Technology Weblogging

The Survival Guide to LAMP: MySQL and Saving the Pig

In the last two weeks, two WordPress weblog sites have had their sites suspended or moved to interim servers because of performance issues. In both cases, the ISPs who hosted the sites (different companies) sent snapshots of the MySQL processes that caused the problems with the emails.

I worked with one of the sites offline, but the owner of the second site, Ampersand, posted the copy of the email he received at the WordPress support site. I grabbed a sample of it, as follows:

| 2073 | theenn2_amptoons | localhost | theenn2_MT | Query |
4 | Copying to tmp table | SELECT alas_posts.*,
MAX(comment_date) AS max_comment_date FROM alas_comments,
alas_posts WHERE alas |
| 2078 | theenn2_amptoons | localhost | theenn2_MT | Query |
4 | Copying to tmp table | SELECT alas_posts.*,
MAX(comment_date) AS max_comment_date FROM alas_comments,
alas_posts WHERE alas |

Plain as dirt what the problem is, eh?

Both of the weblogs are WordPress, but the SQL that generated the performance hit differed. With one, it was the latest comment plug-in; with the other, it was the SQL to support a category listing. In addition, this isn’t specific to WordPress–it could occur with the PHP-based version of Movable Type, ExpressionEngine, or any other MySQL based tools that have dynamic access.

Ostensibly, there is something wrong with these two sites. However, they’re only representative of what we’ll most likely see more of in the future. Our weblogging tools are becoming increasingly sophisticated, the data richer and more complex, the functionality modular and extensible by every person with a text editor and a yen–all packaged up in one reusable, standard, one-size-fits-all package. To make it all even more interesting, these applications are being installed on systems where you can get all you can eat for $5.88 a month, which means that a lot of sites need to be hosted on each server in order for the company to break even.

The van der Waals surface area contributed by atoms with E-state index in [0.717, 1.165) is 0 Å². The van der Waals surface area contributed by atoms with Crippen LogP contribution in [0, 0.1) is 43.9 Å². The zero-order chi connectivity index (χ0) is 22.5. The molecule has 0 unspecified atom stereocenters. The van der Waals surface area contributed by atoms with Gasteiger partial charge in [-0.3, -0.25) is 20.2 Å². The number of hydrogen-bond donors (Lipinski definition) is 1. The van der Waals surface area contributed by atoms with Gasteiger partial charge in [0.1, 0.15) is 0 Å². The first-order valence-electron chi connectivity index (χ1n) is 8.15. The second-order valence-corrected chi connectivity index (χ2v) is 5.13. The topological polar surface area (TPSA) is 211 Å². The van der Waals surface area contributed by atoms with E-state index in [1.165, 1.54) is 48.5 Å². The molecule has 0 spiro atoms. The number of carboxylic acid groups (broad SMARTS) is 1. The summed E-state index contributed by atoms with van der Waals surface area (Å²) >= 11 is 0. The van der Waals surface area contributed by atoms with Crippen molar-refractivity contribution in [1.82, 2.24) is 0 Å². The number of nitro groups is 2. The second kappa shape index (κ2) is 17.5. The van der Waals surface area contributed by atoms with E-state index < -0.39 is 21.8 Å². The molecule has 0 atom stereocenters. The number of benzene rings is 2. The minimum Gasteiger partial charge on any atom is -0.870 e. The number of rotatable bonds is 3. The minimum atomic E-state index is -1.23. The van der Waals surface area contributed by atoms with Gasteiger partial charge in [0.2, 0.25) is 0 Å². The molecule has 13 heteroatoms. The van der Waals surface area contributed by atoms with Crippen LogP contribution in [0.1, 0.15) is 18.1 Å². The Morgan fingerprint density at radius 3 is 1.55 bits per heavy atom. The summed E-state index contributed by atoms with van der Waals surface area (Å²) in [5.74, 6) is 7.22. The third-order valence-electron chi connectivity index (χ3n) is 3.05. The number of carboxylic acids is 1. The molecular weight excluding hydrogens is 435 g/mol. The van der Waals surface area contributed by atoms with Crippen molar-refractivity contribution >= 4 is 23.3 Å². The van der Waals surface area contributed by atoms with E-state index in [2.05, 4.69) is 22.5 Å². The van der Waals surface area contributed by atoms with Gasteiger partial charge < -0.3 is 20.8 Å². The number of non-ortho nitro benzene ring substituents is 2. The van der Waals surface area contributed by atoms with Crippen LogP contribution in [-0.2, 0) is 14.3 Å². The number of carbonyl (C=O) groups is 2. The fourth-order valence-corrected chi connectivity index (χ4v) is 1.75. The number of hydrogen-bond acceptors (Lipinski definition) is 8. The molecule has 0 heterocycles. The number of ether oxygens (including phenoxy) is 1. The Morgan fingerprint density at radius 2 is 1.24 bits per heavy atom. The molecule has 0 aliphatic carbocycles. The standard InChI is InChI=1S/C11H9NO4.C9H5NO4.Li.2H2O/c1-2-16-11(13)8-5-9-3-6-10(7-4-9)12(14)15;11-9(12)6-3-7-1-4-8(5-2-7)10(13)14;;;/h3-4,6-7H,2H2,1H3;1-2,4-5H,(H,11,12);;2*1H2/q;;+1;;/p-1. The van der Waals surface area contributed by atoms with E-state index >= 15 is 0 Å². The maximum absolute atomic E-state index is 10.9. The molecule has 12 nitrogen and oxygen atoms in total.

Things are bound to start breaking. But hey, it’s all fun, until you get that email that says your site is a pig, and it’s just been sent to the butcher.

Please! Won’t someone save the pig!

Now that we’ve established that the world is out to get our weblogs, let’s focus back on these problems, and in particular, the information that the ISPs sent.

In both cases, the messages contained a phrase “Copying to tmp table” and then what looks like a standard SQL query. If you look for this phrase in any of the WordPress code, you won’t find it–it’s a MySQL process that only shows up when you run SHOW PROCESSLIST within MySQL, or access the same from PHPMyAdmin.

Now, depending on your ISP’s tech person and how proficient they are with database optimization, you may be told that “Copying to tmp” is a ‘bad’ thing and shouldn’t happen, and therefore something is wrong and the code is crappy. Well, this isn’t true.

MySQL optimizes queries before they’re executed, to get the maximum amount of data in finished format with the minimum amount of processing and time. Part of the optimization can be to build a temporary table to hold an intermediate set of data before finishing the query. In addition, if the order the data (the sorting sequence) is on one column, but it’s grouped on another, or on a column in a different table, MySQL uses a temporary table.

There is a function, EXPLAIN, that provides information about how MySQL will execute a query. Developers use this in order to fine-tune the SQL so that the use of ‘expensive’ operations are avoided. If you have access to PHPMyAdmin, and run a query, the option to run EXPLAIN is provided with the results. Still, you can only tweak a query so much, and sometimes even the optimal SQL results in MySQL creating a temporary table.